Written in Ink

Last night, I went to a party at a friend’s house and she had a woman doing henna tattoos there. It’s been ages since I’ve had one, probably 15 years ago in college. As I thumbed through the many designs in her notebook, one caught my eye of a sun and moon. I had her do that design, and add stars. As she worked on painting the delicate lines on my arm, I shared that they were each symbolic of the people I love who I have lost. The sun for my dad, the moon for my mom, and the stars for Drew.

For the rest of the evening, I looked down at my arm constantly. I’ve never had a real tattoo, but I couldn’t deny that there was some feeling of rightness about this symbol on my arm. This symbol that told a piece of my story, about some of the most important people in my life who have made me who I am today. To wear my story on my arm, where the world can see it, but only I really know the meaning of it… there was a rightness to it. It made me think how much I’d like to look down at my arm and have these symbols for these people there forever. And it made me wonder why on earth I’ve still not gotten a permanent tattoo like this.

I’ve honored loved ones in all sorts of ways, and I’ve thought about getting a tattoo to honor them many times. But this is the first time I’ve gotten a glimpse into what it would FEEL like to have it there. To have them physically on my skin and a part of me, for all the rest of my days. 

Kelley wrote this past Friday about how lately she’s been feeling a distance from her late-husband Don. That she hasn’t been feeling a connection to him as closely. And I couldn’t help but think about that too while I looked down at this little henna design. Because these markings made me instantly feel closer to Drew, and to my parents too. For the first time I could really begin to understand the emotional feeling of getting a memorial tattoo for someone you’ve lost, in a deeper way than before.

Even though this tattoo will only last a few weeks, and I can’t say just yet when it will happen, I do think that a permanent version of this design may be on its way to being a part of me, just the way my loved ones are a part of me... forever.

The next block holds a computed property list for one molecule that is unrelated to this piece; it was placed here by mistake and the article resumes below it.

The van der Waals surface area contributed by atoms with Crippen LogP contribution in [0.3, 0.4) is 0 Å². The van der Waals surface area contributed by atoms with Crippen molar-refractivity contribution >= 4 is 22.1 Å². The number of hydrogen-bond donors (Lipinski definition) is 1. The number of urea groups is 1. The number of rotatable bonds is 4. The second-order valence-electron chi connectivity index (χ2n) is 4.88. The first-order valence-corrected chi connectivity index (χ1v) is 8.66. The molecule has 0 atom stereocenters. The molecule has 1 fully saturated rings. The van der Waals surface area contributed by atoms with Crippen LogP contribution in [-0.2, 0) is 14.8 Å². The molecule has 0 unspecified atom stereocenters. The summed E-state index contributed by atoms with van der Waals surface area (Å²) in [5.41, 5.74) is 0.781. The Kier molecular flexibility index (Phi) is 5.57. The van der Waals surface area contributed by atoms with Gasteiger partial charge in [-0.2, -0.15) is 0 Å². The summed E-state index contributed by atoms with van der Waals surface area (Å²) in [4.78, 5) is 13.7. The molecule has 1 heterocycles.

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  • Edward  J Mattei
    commented 2019-06-18 05:54:17 -0700
    Hi Sarah,
    I have been a faithful reader since April 2011. However I have never commented, probably because of my lack of technical skills on this iPad. I lost my wife on November 16, 2010. We met in June 1963, went steady for two years, got engaged for two more years. We were married on September 2, 1967. For some reason I have always thought and hoped that I would die before her. We were not rich but we were financially stable. I figured she would be secure and live happily ever after. What the heck was I thinking? I wouldn’t wish this on my worst enemy if I had any. On the subject of tattoos. Throughout the years of my grief I have always thought of things to help me cope. I got my first tattoo when I was 67 years old, three years after I lost my wife to liver cancer. Within the next two years I got eight more tattoos. The first one was a dragonfly, symbolically this represents rebirth. All but one tattoo has to do with my grief. People ask me if they hurt. I tell them yes, but not as much as the mental pain from my loss. I also tell them that they are expensive and I always give a 20% tip, LOL. I asked my 12-year-old granddaughter to make a photo collage of my tattoos. I am going to try to attach it to this letter, so that I can share them with you. There is a quote, “your song has ended, but our melody lingers on.” This was taken from a reply to one of the writers on soaring spirits. I came very close to having this tattooed, but decided not to. Best wishes to you and Mike on your upcoming wedding. Also to Shelby for all the love she brings to your family.

    Ed ☀️🌈😎

    PS: I’m trying to figure out how to attach the photo, it doesn’t look good. I know how to do it directly from an email but not here yet. I would be happy to send it do you via email. I don’t do Facebook.